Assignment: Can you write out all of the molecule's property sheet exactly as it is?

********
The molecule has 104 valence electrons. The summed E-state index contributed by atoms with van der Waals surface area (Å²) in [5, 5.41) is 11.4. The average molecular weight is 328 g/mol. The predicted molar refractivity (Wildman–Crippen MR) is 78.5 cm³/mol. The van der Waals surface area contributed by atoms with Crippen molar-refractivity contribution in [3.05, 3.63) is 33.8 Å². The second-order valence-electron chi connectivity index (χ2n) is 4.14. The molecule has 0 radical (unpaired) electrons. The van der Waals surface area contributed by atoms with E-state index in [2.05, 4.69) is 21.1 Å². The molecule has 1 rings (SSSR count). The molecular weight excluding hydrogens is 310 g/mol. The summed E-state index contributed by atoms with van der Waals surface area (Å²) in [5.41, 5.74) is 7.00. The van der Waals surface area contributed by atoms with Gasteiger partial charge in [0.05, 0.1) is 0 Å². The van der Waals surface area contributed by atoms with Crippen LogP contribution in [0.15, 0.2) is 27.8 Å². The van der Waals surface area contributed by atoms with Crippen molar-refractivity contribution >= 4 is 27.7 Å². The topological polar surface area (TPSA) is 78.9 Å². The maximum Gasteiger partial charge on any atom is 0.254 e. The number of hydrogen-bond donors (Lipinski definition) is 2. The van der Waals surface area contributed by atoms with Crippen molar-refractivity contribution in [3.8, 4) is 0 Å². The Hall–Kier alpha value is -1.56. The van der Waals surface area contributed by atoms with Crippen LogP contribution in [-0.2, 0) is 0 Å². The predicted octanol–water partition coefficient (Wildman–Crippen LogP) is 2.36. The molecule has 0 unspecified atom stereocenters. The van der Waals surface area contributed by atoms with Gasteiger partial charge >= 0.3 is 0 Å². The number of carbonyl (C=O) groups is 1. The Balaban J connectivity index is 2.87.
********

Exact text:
The molecule has 104 valence electrons. The summed E-state index contributed by atoms with van der Waals surface area (Å²) in [5, 5.41) is 11.4. The average molecular weight is 328 g/mol. The predicted molar refractivity (Wildman–Crippen MR) is 78.5 cm³/mol. The van der Waals surface area contributed by atoms with Crippen molar-refractivity contribution in [3.05, 3.63) is 33.8 Å². The second-order valence-electron chi connectivity index (χ2n) is 4.14. The molecule has 0 radical (unpaired) electrons. The van der Waals surface area contributed by atoms with E-state index in [2.05, 4.69) is 21.1 Å². The molecule has 1 rings (SSSR count). The molecular weight excluding hydrogens is 310 g/mol. The summed E-state index contributed by atoms with van der Waals surface area (Å²) in [5.41, 5.74) is 7.00. The van der Waals surface area contributed by atoms with Gasteiger partial charge in [0.05, 0.1) is 0 Å². The van der Waals surface area contributed by atoms with Crippen LogP contribution in [0.15, 0.2) is 27.8 Å². The van der Waals surface area contributed by atoms with Crippen molar-refractivity contribution >= 4 is 27.7 Å². The topological polar surface area (TPSA) is 78.9 Å². The maximum Gasteiger partial charge on any atom is 0.254 e. The number of hydrogen-bond donors (Lipinski definition) is 2. The van der Waals surface area contributed by atoms with Crippen molar-refractivity contribution in [3.8, 4) is 0 Å². The Hall–Kier alpha value is -1.56. The van der Waals surface area contributed by atoms with Crippen LogP contribution in [-0.2, 0) is 0 Å². The predicted octanol–water partition coefficient (Wildman–Crippen LogP) is 2.36. The molecule has 0 unspecified atom stereocenters. The van der Waals surface area contributed by atoms with Gasteiger partial charge >= 0.3 is 0 Å². The number of carbonyl (C=O) groups is 1. The Balaban J connectivity index is 2.87.